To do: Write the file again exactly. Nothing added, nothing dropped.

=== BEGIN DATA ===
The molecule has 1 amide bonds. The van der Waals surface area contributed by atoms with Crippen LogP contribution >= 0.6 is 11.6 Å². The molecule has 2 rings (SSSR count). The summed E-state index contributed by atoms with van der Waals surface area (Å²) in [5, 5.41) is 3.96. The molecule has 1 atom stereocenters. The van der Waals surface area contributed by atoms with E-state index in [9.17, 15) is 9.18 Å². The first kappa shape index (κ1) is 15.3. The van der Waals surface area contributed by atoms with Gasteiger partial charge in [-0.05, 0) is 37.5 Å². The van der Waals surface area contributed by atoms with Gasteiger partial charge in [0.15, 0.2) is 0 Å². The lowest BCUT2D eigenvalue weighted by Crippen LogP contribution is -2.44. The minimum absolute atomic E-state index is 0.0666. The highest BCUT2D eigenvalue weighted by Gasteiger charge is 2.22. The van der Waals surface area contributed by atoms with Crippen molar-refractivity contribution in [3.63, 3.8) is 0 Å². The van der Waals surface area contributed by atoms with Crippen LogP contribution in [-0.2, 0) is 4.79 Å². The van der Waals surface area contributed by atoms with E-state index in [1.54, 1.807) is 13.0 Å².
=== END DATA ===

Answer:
The molecule has 1 amide bonds. The van der Waals surface area contributed by atoms with Crippen LogP contribution >= 0.6 is 11.6 Å². The molecule has 2 rings (SSSR count). The summed E-state index contributed by atoms with van der Waals surface area (Å²) in [5, 5.41) is 3.96. The molecule has 1 atom stereocenters. The van der Waals surface area contributed by atoms with E-state index in [9.17, 15) is 9.18 Å². The first kappa shape index (κ1) is 15.3. The van der Waals surface area contributed by atoms with Gasteiger partial charge in [-0.05, 0) is 37.5 Å². The van der Waals surface area contributed by atoms with Gasteiger partial charge in [0.15, 0.2) is 0 Å². The lowest BCUT2D eigenvalue weighted by Crippen LogP contribution is -2.44. The minimum absolute atomic E-state index is 0.0666. The highest BCUT2D eigenvalue weighted by Gasteiger charge is 2.22. The van der Waals surface area contributed by atoms with Crippen molar-refractivity contribution in [3.63, 3.8) is 0 Å². The van der Waals surface area contributed by atoms with Crippen LogP contribution in [-0.2, 0) is 4.79 Å². The van der Waals surface area contributed by atoms with E-state index in [1.54, 1.807) is 13.0 Å².